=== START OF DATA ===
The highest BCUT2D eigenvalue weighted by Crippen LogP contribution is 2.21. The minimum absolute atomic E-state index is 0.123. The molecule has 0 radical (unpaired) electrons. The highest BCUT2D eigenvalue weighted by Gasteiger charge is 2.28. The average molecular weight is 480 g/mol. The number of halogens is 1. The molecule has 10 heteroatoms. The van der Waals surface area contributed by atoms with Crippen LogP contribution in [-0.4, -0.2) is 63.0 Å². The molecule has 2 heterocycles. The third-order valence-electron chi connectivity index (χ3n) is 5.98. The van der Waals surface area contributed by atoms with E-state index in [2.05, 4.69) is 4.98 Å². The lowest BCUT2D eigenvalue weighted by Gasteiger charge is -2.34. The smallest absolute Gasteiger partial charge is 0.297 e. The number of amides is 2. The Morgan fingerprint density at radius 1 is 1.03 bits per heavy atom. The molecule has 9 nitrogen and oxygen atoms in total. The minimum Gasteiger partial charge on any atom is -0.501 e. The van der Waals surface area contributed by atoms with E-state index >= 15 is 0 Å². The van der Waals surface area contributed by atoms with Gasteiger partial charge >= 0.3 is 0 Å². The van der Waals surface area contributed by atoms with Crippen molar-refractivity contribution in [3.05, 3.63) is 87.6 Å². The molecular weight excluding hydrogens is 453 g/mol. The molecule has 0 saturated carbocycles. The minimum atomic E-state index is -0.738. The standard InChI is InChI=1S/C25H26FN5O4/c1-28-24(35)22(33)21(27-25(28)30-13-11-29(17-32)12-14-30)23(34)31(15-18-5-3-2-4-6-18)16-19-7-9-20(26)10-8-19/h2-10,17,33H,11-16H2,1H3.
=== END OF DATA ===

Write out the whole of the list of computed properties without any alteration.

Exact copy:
The highest BCUT2D eigenvalue weighted by Crippen LogP contribution is 2.21. The minimum absolute atomic E-state index is 0.123. The molecule has 0 radical (unpaired) electrons. The highest BCUT2D eigenvalue weighted by Gasteiger charge is 2.28. The average molecular weight is 480 g/mol. The number of halogens is 1. The molecule has 10 heteroatoms. The van der Waals surface area contributed by atoms with Crippen LogP contribution in [-0.4, -0.2) is 63.0 Å². The molecule has 2 heterocycles. The third-order valence-electron chi connectivity index (χ3n) is 5.98. The van der Waals surface area contributed by atoms with E-state index in [2.05, 4.69) is 4.98 Å². The lowest BCUT2D eigenvalue weighted by Gasteiger charge is -2.34. The smallest absolute Gasteiger partial charge is 0.297 e. The number of amides is 2. The Morgan fingerprint density at radius 1 is 1.03 bits per heavy atom. The molecule has 9 nitrogen and oxygen atoms in total. The minimum Gasteiger partial charge on any atom is -0.501 e. The van der Waals surface area contributed by atoms with E-state index >= 15 is 0 Å². The van der Waals surface area contributed by atoms with Gasteiger partial charge >= 0.3 is 0 Å². The van der Waals surface area contributed by atoms with Crippen molar-refractivity contribution in [3.05, 3.63) is 87.6 Å². The molecular weight excluding hydrogens is 453 g/mol. The molecule has 0 saturated carbocycles. The minimum atomic E-state index is -0.738. The standard InChI is InChI=1S/C25H26FN5O4/c1-28-24(35)22(33)21(27-25(28)30-13-11-29(17-32)12-14-30)23(34)31(15-18-5-3-2-4-6-18)16-19-7-9-20(26)10-8-19/h2-10,17,33H,11-16H2,1H3.